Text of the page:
Politics isn't simply what happens in Parliament, how laws are made or how people compete for election. At its core, politics is about how people interact - how we organise, how we communicate, how we make decisions in life. As such a study of politics is far more than a simple academic pursuit; if studied well, it is a guide to our past, present and future, prompting and probing students' understanding, emotions and perspectives, providing them with lifelong skills, valuable in any walk of life. Our aim is to prepare our students to be conscious contributors to society, and to help to shape that society in the years ahead.
We follow the Edexcel 2017 Politics specification - a copy of which can be found at the link below.
Component 1: Political Participation:
Students will study: 1. Participation: ● Democracy and participation, political parties, electoral systems, voting behaviour and the media. 2. Core Political Ideas: ● Conservatism, liberalism, socialism.
Component 2: UK Government:
UK Government: ● The constitution, parliament, Prime Minister and executive, relationships between the branches.
Optional Political Ideas: ● One idea from the following: anarchism, ecologism, feminism, multiculturalism, nationalism.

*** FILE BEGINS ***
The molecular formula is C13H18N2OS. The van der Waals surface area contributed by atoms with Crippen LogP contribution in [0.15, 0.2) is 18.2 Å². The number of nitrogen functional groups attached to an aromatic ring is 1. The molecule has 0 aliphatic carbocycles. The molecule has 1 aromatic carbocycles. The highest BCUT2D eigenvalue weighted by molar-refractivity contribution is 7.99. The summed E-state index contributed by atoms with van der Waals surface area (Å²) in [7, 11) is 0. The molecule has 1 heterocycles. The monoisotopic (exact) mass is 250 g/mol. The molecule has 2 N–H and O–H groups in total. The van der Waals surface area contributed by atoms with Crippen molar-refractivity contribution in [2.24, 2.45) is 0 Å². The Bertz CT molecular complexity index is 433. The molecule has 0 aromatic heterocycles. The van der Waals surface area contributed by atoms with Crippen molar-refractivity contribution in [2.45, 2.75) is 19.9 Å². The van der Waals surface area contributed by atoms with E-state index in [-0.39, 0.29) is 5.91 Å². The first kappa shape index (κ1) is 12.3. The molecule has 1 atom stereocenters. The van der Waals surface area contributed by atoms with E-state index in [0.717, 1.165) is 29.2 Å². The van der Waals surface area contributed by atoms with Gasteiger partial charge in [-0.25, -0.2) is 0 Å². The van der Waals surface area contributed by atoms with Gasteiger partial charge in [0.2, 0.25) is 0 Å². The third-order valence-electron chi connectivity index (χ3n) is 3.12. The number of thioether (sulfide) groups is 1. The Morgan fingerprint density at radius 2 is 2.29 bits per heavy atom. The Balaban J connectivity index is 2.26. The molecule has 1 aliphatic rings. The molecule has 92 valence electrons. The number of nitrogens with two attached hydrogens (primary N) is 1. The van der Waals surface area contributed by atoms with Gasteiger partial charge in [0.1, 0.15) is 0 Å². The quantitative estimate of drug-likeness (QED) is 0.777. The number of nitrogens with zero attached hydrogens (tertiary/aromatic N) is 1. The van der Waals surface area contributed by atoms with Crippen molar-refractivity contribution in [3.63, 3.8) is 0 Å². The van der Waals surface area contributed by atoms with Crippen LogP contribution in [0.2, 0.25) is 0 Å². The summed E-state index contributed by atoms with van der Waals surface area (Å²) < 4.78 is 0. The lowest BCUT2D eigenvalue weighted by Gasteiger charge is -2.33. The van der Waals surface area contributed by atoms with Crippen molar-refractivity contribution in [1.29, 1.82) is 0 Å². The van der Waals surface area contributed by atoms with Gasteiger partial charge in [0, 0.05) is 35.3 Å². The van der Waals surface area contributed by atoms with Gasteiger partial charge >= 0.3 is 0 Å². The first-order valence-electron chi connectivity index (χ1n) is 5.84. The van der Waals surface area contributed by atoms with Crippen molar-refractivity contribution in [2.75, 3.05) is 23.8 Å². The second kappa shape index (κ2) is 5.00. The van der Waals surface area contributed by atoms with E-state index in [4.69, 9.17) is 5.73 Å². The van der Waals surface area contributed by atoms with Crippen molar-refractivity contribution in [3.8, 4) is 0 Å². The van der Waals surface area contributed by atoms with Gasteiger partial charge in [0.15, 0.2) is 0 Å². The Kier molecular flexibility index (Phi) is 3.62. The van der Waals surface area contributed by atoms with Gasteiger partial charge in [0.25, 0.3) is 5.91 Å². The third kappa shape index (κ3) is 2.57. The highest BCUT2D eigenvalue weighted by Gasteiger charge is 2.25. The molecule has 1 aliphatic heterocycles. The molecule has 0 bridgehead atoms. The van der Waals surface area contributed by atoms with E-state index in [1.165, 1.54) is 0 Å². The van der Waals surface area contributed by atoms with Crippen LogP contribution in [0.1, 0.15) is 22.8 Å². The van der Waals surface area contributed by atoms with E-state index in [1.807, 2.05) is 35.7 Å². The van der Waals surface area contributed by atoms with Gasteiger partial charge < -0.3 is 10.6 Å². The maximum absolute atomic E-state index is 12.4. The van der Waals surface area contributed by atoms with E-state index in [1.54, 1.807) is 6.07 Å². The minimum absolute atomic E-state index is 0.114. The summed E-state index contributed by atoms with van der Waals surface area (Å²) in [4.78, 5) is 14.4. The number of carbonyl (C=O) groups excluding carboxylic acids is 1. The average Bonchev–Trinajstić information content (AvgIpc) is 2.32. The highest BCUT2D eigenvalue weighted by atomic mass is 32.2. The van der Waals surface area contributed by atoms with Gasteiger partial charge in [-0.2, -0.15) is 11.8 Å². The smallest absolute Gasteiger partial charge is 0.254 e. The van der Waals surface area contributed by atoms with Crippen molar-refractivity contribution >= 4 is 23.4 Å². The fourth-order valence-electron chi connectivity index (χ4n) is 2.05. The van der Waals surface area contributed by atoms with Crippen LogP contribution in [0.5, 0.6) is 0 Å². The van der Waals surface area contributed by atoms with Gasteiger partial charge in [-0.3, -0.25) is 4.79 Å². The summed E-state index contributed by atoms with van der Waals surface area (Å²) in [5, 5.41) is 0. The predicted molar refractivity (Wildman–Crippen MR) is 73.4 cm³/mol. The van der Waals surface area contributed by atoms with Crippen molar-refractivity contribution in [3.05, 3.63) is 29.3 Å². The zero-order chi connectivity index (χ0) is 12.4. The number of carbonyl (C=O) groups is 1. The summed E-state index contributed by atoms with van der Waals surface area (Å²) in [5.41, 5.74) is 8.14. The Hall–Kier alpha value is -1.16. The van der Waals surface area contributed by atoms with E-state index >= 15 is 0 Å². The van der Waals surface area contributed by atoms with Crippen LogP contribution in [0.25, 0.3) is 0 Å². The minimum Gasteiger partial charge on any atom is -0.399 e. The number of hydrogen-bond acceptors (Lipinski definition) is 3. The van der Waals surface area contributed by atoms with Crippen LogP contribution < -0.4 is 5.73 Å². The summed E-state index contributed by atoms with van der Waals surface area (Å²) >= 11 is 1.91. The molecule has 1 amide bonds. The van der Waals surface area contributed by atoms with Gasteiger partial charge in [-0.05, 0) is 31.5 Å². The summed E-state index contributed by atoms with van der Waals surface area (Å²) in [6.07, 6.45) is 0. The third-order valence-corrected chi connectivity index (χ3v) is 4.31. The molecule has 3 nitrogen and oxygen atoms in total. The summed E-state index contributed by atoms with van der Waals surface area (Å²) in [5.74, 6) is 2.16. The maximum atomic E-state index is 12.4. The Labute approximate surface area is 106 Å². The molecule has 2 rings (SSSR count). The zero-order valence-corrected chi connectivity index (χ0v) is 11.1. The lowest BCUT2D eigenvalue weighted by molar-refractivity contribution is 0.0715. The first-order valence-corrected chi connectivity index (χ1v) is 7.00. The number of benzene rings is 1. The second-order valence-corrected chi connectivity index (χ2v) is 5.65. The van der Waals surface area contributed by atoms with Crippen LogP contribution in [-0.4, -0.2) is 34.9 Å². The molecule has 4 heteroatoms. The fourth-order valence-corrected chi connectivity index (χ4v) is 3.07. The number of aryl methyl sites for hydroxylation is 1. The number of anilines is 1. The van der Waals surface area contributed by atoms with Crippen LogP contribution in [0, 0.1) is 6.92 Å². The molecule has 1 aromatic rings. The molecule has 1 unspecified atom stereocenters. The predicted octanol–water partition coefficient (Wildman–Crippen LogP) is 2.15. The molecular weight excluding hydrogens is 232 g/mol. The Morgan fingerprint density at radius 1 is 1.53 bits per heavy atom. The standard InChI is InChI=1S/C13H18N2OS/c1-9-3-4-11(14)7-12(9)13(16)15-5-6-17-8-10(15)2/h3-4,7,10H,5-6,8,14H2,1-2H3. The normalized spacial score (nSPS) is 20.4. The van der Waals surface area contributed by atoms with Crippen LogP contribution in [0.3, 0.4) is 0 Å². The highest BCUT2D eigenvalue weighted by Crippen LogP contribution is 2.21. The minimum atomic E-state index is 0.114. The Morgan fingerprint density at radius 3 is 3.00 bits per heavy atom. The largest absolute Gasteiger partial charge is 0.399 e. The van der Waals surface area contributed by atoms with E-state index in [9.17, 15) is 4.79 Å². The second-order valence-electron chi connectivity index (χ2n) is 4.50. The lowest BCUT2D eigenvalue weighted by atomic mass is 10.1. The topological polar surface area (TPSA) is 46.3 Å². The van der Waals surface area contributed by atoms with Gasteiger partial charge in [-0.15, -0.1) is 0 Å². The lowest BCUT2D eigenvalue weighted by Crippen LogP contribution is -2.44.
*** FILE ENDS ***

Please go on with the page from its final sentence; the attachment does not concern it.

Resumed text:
Component 3: Comparative Politics:
The USA: ● The US Constitution and federalism, US congress, US presidency, US Supreme Court, democracy and participation, civil rights.
In order to support student progress, the Politics Department uses a Personalised Learning Checklist (PLC), against which students can track their progress. A copy of the Politics PLCs can be downloaded from our Personalised Learning Checklists page.
In addition, to support students’ acquisition and consolidation of key knowledge, knowledge organisers for each topic can be viewed at the bottom of this page.
The Politics course is a linear programme of study, with external exams in each of the three components taking place at the end of Year 13. Throughout the A Level, students will be assessed through a series of formal PPEs (Pre-Public Examinations) mock exams, with results being reported at regular intervals.
Politics students visit Parliament, the Supreme Court, the Greater London Assembly, as well as attending student conferences in both Year 12 and Year 13.
Politics is taught by Mr Leitch, who is also an Assistant Headteacher at the School. You can contact Mr Leitch to discuss the Politics course on firstname.lastname@example.org